While it’s best to stage an intervention as soon as possible once you’ve recognized the signs of addiction, you may not always be able to act as quickly as you’d like or acknowledge their need for help until the addiction has taken hold.

Here are some clear signs that it’s time to stage an intervention.

  1. Their behaviors pose a risk to their safety and the safety of others: This may include driving while intoxicated or engaging in illegal activity to support their addiction.
  1. You can’t trust them anymore: The person begins to lie or be deceitful to cover up their substance abuse. You do not trust them to do what they say or respect your boundaries.
  1. Their health is at stake: The person is sick, becomes injured, or develops chronic health conditions related to their substance abuse.
  1. Their loved ones have reached their limits: Friends and family can no longer provide emotional or financial support. They feel hopeless and burnt out. They have tried but can no longer see the point.

These signs point to the need for an intervention. In addition to helping addicted people recognize the need for treatment, staging an intervention can help families get on the same page as they decide how to support their addicted loved one.

When to Stage an Intervention for Someone in Denial

Denial is a coping mechanism that prevents the mind from recognizing the severity of an overwhelming situation. Mental health experts believe denial can help people function in highly-stressful situations.

However, denial can also keep people with addiction from realizing that they need substance abuse treatment. Even as a person faces more severe consequences of their addiction, they may continue to deny that their substance abuse requires attention. People may lose their job, have strained relationships, or sustain injuries related to their substance use and not seek treatment.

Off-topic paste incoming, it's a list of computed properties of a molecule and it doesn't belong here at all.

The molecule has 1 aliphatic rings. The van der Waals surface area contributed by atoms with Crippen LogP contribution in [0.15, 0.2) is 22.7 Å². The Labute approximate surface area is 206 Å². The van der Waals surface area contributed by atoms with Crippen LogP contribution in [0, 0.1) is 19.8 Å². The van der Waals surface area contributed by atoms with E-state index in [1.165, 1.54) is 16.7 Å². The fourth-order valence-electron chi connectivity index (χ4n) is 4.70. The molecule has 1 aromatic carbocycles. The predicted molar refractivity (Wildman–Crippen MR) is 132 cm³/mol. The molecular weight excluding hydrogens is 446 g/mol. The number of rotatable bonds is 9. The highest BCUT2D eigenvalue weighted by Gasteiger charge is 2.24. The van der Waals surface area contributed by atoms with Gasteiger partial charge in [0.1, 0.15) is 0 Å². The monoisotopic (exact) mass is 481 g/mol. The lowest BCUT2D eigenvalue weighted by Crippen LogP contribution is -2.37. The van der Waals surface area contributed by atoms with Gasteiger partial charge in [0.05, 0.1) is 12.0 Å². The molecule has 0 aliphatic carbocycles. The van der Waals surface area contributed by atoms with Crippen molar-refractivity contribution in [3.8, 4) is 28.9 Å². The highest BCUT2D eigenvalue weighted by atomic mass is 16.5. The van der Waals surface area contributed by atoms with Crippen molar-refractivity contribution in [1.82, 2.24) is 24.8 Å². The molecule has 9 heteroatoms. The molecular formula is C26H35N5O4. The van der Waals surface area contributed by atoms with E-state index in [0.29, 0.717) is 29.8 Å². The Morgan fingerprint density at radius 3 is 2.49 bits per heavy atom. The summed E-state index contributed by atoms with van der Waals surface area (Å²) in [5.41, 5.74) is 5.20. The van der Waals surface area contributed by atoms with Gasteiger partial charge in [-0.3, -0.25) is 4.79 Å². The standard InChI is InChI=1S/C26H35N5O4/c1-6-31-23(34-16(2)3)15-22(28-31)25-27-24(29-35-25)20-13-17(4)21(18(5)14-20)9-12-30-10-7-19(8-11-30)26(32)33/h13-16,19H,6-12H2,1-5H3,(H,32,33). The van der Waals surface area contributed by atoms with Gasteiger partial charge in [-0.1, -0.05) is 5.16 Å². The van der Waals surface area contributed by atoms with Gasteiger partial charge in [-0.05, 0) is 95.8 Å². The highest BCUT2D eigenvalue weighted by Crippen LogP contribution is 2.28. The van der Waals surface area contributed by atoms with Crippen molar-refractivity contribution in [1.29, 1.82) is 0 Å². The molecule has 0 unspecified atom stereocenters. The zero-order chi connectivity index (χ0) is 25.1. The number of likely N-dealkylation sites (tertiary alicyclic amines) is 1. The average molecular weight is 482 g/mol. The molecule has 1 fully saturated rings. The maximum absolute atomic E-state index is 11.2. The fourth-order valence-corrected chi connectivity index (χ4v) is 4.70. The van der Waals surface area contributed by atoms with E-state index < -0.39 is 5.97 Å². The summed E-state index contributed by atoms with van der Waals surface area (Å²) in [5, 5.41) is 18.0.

In many cases, a person’s denial can be so deeply-rooted that it takes a catastrophic event–the loss of a relationship, a serious injury or accident, legal trouble, or a life-threatening medical diagnosis–to break through it. In some cases, though, an intervention may be enough to help them realize the severity of their problems.

Knowing when it is time to stage an intervention can be challenging, but it is generally best to do it as early as possible. The longer you wait to intervene, the more likely the person will face serious, sometimes life-threatening consequences.

Get Help Now

If you or someone you love require addiction treatment or support during recovery, contact the caring specialists at PAX Memphis today.

Medically Reviewed: September 25, 2019

Dr Ashley

Medical Reviewer

Chief Editor


All of the information on this page has been reviewed and verified by a certified addiction professional.

Dr Ashley Murray obtained her MBBCh Cum Laude in 2016. She currently practices in the public domain in South Africa. She has an interest in medical writing and has a keen interest in evidence-based medicine.

All of the information on this page has been reviewed and verified by a certified addiction professional.